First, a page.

Go back to the method execution overview by clicking POST in the Resources menu or <- Method Execution at the top.

Next, we will add a mapping template:

  1. Click Integration Request.
  2. Expand the Body Mapping Templates section.
  3. Click Add mapping template
  4. Type application/json (even though it is already filled in and doesn’t disappear when you click inside the text box) and click the checkmark to the right.
  5. Click the pencil icon next to Input Passthrough (it’s possible you could see “Mapping template” instead).
  6. Add the following JSON object and click the checkmark

{
"bucket": "$input.params('bucket')",
"app": "$input.params('app')",
"token": "$input.params('token')",
"validToken": "$stageVariables.validToken",
"body": $input.json('$')
}

This mapping will take the body of the request and our variables, and pass them along as part of the event object to Lambda. Note that all values, like “$input.params(‘bucket’)” are wrapped in double quotes, except for $input.json(‘$’). That is because we are actually calling a function on the body (‘$’), so wrapping it in quotes will break things.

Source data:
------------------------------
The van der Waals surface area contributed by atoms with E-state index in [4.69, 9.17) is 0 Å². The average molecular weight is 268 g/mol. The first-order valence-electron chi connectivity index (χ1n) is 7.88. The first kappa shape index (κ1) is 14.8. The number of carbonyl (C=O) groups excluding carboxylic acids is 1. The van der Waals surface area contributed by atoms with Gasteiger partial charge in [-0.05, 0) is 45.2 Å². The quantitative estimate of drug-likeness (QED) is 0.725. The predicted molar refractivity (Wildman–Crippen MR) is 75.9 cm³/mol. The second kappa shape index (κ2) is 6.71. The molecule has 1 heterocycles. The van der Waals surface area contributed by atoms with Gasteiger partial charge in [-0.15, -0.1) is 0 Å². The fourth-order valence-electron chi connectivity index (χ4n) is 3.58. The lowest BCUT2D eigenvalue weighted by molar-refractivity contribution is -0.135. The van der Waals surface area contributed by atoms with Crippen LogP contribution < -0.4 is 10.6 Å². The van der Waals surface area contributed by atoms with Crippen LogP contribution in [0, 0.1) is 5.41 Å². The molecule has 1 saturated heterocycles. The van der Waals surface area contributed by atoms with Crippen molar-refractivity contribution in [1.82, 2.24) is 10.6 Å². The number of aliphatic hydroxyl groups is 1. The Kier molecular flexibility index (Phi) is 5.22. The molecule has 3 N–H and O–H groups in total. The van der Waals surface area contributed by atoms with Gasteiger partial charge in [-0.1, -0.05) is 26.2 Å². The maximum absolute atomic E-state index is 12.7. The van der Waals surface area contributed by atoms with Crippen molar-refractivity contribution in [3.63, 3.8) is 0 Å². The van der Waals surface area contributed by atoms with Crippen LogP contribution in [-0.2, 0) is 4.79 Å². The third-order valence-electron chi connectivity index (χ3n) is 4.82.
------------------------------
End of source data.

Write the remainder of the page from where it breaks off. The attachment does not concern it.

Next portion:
Now, it’s time to deploy our API, which will make it accessible over HTTP. But, we haven’t tested it yet and that validToken variable is still undefined. Don’t worry, we haven’t forgotten those two critical pieces. But, we have to create a stage first, which is part of the deployment process.

  1. Click the Deploy API button at the top of the screen.
  2. On the screen that appears, choose [New Stage] for the Deployment Stage.
  3. Choose a name for the stage (Stages are like different environments, for example dev or prod).